Social justice and cannabis tax
First and foremost: How much should the state tax cannabis and how should that revenue be spent? In the latest version of the bill, a “social justice excise fee” would be added to a 7% sales tax. Both houses of the Legislature agree the excise fee would be based on market price, and should be used only for “impact zones” that have been adversely affected by marijuana enforcement, which has resulted in people of color being unfairly targeted.
The Senate’s version of the bill would earmark 70% of the sales-tax revenue for the impact communities. Sweeney said the proposed constitutional amendment would use the same criteria for the sales tax and the excise fee.
“This is long overdue,” Sweeney said. “We have to ensure money gets put back in those communities that have suffered.”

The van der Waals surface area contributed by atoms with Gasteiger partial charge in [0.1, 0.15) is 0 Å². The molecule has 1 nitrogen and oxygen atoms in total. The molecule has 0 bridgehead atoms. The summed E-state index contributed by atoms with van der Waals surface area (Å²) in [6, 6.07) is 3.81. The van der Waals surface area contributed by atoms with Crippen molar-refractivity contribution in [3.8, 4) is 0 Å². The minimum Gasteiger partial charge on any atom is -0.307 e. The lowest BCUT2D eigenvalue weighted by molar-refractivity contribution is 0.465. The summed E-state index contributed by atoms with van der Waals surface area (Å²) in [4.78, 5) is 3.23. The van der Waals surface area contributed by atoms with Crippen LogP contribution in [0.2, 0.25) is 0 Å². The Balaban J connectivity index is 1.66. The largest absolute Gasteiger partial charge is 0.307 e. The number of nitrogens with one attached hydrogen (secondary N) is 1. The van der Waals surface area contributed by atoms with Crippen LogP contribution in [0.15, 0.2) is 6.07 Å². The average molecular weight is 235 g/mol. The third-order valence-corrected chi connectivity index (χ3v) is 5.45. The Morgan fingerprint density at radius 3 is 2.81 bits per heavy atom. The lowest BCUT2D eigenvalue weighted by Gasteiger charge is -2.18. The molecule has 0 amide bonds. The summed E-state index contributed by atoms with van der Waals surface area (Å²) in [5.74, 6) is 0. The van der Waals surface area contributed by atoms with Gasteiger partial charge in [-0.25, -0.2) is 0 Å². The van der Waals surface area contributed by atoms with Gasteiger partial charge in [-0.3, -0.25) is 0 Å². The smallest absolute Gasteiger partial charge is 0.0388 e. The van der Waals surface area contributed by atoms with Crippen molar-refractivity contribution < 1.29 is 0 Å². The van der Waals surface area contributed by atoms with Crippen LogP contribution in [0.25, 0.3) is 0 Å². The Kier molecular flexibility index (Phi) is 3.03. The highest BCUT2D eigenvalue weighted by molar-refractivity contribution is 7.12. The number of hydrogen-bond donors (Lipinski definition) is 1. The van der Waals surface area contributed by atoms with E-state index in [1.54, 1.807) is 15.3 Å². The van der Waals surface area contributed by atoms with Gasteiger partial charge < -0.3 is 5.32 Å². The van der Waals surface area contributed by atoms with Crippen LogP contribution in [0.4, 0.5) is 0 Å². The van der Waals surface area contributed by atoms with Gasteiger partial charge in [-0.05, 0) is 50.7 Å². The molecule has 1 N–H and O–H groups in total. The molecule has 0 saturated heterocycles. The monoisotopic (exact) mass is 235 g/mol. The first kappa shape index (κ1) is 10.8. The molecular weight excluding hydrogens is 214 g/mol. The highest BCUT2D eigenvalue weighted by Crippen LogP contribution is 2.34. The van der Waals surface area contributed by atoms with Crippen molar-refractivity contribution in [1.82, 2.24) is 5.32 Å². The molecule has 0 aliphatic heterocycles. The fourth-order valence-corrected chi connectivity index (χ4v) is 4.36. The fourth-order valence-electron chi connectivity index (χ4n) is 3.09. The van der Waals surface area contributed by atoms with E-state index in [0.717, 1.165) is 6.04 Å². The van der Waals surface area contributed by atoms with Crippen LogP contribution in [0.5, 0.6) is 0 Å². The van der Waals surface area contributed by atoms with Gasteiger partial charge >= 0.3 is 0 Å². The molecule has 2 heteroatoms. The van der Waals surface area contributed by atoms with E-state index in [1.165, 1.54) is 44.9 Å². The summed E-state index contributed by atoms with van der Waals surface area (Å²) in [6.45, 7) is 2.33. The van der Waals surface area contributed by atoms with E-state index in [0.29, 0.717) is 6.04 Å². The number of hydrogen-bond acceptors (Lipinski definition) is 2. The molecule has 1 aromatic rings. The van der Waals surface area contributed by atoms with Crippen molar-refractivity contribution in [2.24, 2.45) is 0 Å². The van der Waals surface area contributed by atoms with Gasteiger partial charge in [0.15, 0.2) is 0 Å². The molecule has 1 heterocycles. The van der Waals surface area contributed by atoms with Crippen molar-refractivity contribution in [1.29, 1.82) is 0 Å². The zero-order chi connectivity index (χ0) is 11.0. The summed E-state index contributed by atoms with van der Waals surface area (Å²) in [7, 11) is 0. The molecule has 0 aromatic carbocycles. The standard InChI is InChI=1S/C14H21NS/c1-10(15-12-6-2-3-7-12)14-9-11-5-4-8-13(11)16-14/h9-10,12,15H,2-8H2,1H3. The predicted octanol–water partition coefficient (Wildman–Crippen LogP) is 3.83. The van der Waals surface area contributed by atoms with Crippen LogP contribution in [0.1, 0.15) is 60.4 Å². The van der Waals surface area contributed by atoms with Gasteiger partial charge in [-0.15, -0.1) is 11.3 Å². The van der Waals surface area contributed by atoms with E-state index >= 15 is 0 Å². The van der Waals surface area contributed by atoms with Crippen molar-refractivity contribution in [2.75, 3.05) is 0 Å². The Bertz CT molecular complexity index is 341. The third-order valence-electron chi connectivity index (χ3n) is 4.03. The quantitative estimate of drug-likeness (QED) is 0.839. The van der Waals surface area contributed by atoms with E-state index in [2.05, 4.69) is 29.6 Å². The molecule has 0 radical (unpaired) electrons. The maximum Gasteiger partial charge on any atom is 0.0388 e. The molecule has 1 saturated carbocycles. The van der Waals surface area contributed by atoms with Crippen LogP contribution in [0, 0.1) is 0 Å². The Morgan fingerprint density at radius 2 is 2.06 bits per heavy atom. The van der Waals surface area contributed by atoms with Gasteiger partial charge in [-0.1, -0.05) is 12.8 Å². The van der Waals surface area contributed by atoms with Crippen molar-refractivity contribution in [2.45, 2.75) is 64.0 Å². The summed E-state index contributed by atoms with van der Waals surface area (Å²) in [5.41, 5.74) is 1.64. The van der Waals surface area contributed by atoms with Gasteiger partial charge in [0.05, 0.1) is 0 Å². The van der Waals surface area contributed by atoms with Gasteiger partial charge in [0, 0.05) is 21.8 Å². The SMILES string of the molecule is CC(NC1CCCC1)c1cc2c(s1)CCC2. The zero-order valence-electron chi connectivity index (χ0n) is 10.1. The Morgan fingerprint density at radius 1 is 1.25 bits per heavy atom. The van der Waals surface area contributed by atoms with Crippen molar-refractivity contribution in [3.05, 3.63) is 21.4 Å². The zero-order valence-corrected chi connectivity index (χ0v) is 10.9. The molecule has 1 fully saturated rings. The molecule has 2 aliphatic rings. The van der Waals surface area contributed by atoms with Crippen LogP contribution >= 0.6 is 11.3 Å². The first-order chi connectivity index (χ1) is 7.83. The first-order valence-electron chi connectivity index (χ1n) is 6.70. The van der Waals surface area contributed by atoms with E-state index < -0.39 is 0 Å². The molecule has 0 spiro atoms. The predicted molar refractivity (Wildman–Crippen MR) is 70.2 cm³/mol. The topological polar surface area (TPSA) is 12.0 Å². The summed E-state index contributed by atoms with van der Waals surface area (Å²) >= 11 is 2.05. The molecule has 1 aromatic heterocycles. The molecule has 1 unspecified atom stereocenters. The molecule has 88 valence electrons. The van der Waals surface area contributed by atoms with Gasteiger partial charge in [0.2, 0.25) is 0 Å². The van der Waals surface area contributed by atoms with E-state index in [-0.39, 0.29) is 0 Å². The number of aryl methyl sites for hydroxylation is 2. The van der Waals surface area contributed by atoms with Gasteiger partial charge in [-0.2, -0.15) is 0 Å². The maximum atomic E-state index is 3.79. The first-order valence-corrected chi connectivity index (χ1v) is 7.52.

As social advocates have repeatedly stressed, there is no guarantee that future legislatures and governors will be bound by the racial and social justice intent of bill. How revenue is spent is a yearly process that is codified in the state budget. Legally, the only way to effectively guarantee that funds are dedicated to a specific source is with a constitutional amendment.
If a second constitutional amendment is passed next November, it would become effective on Jan. 1, 2023. It would not affect the Jan. 1 legalization deadline now in place.
The governor’s office did not respond to a request for comment.